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By the time, Dawson reached Sergakis’ apartment, the draft had reached the late 50s. All the players from the team still in the area had crowded into the senior captain’s modest place.

“I guess I was a little anxious, but when I got there with the guys I just kind of forgot about it,” Dawson said. “I just kinda relaxed.”

“We were all just sitting around talking, having a good time,” Sergakis said, “and it comes around to 61. Ronnie is just being Ronnie.”

“Then,” Dawson says, “they say, ‘With the 61st pick the Houston Astros take Ronnie Dawson.’ I sat there. It’s like I can’t move and I think, ‘Wait a minute. That’s me.’”

“Everybody just went nuts,” said Jacob Bosiokovic, OSU’s junior right fielder/first baseman. “I’ve never seen anything like it. Honestly, that’s a moment I will remember the rest of my life.”

“We were all just so happy for him,” said Yianni Pavlopolous, the sophomore closer. “We all knew how hard he has worked; how much he has put into it. I mean, anybody who ever played baseball dreams of being drafted and here it is happening for Ronnie. It was great. Really, really great.”

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Dawson:  “This is what I’ve wanted all my life, and it’s here.”

By lunchtime Friday, Dawson was still sorting it all out; his thoughts still somewhat scattered and understandably so. He had taken the first step into a vast unknown and details were incomplete.

“I think it’s next Tuesday a (representative) from Houston is going to come up and that’s when I’ll find out everything,” Dawson said. “You know, where I’m going. That’s when we’ll do all the papers…It’s all like a dream, but—(he laughs)—it’s not. It’s real. This is what I’ve wanted all my life, and it’s here.”

Now, life changes. The dream of a Major League career is within his grasp, and with it comes tremendous opportunity and tremendous tests.

Houston’s slot money for the 61st pick in the draft, money allotted but not necessarily spent on the signing, is $1,056,800. The tests and hurdles ahead are just as high.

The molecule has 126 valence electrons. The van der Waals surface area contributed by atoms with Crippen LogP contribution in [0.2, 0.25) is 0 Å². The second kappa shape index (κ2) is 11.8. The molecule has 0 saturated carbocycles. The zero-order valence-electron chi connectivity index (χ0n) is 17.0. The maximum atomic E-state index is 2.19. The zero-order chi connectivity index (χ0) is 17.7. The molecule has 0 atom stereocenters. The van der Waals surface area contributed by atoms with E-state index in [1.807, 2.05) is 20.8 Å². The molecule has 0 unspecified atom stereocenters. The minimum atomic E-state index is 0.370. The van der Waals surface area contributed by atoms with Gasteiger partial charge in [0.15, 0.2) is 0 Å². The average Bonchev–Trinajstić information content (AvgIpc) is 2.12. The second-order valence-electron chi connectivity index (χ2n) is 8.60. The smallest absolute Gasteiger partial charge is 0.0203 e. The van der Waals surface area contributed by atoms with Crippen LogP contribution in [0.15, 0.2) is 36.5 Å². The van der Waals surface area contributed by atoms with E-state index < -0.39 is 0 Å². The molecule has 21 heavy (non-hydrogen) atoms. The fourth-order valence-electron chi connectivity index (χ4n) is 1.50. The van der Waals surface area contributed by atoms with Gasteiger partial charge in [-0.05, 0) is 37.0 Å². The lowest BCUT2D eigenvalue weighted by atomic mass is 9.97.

He made his way to this point with impressive credentials: two-time All-American; first team All-Big Ten; 2016 Big Ten Tournament MVP. This season, he hit .331 with 13 homers, 25 doubles, 55 runs scored and 21 stolen bases.

In the Big Ten tournament, he hit .577. His 15 hits was the most in tournament history, as was his six doubles. He followed that by hitting .357 in the NCAA tournament, and, as every scout noticed without doubt, his uniform was always dirty. Besides talent, Dawson is an “effort” guy. He works. He works hard.

“Ronnie,” Beals said, “has an incredible drive to succeed, to be the very best he can possibly be. On countless occasions during the season, we had the same conversation. He would have a bad stretch at the plate, a bad at-bat, and he’s asking, ‘What am I doing wrong? What can I do to correct this? How do I get better?’ Over and over we said, ‘Ronnie, relax. Be yourself. Let the game come to you.”

Much has been achieved, but there is more work to do.

“I was really hoping the Yankees got him, like I said, but, shoot, it doesn’t matter,” Beals said. “The Astros do a really, really good job with player development, and Ronnie Dawson still needs player development. This is good for him.”

Coming next, the Buckeyes look back on their championship season and ahead to 2017, after so many move on.